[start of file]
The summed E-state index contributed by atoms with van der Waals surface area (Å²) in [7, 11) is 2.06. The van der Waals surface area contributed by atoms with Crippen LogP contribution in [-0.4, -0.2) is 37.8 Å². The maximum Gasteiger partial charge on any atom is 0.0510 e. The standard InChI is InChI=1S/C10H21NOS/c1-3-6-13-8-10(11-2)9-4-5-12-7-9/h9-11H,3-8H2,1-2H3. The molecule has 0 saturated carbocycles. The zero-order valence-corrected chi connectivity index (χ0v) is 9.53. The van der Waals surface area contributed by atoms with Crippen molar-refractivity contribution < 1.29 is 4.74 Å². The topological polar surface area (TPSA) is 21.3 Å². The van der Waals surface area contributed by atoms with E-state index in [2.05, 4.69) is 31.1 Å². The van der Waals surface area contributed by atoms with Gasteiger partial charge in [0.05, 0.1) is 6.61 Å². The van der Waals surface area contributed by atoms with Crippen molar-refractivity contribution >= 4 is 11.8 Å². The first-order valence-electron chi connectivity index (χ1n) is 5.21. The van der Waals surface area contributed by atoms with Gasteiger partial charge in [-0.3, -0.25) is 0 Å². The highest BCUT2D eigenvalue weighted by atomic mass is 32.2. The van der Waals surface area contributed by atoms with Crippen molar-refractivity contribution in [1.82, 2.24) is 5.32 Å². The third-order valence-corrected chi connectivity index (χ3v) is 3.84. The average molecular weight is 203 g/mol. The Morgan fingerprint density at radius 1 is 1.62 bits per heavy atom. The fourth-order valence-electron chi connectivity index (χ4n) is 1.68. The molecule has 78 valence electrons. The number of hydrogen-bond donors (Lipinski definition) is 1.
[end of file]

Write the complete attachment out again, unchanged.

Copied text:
The summed E-state index contributed by atoms with van der Waals surface area (Å²) in [7, 11) is 2.06. The van der Waals surface area contributed by atoms with Crippen LogP contribution in [-0.4, -0.2) is 37.8 Å². The maximum Gasteiger partial charge on any atom is 0.0510 e. The standard InChI is InChI=1S/C10H21NOS/c1-3-6-13-8-10(11-2)9-4-5-12-7-9/h9-11H,3-8H2,1-2H3. The molecule has 0 saturated carbocycles. The zero-order valence-corrected chi connectivity index (χ0v) is 9.53. The van der Waals surface area contributed by atoms with Crippen molar-refractivity contribution < 1.29 is 4.74 Å². The topological polar surface area (TPSA) is 21.3 Å². The van der Waals surface area contributed by atoms with E-state index in [2.05, 4.69) is 31.1 Å². The van der Waals surface area contributed by atoms with Gasteiger partial charge in [0.05, 0.1) is 6.61 Å². The van der Waals surface area contributed by atoms with Crippen molar-refractivity contribution >= 4 is 11.8 Å². The first-order valence-electron chi connectivity index (χ1n) is 5.21. The van der Waals surface area contributed by atoms with Gasteiger partial charge in [-0.3, -0.25) is 0 Å². The highest BCUT2D eigenvalue weighted by atomic mass is 32.2. The van der Waals surface area contributed by atoms with Crippen molar-refractivity contribution in [1.82, 2.24) is 5.32 Å². The third-order valence-corrected chi connectivity index (χ3v) is 3.84. The average molecular weight is 203 g/mol. The Morgan fingerprint density at radius 1 is 1.62 bits per heavy atom. The fourth-order valence-electron chi connectivity index (χ4n) is 1.68. The molecule has 78 valence electrons. The number of hydrogen-bond donors (Lipinski definition) is 1.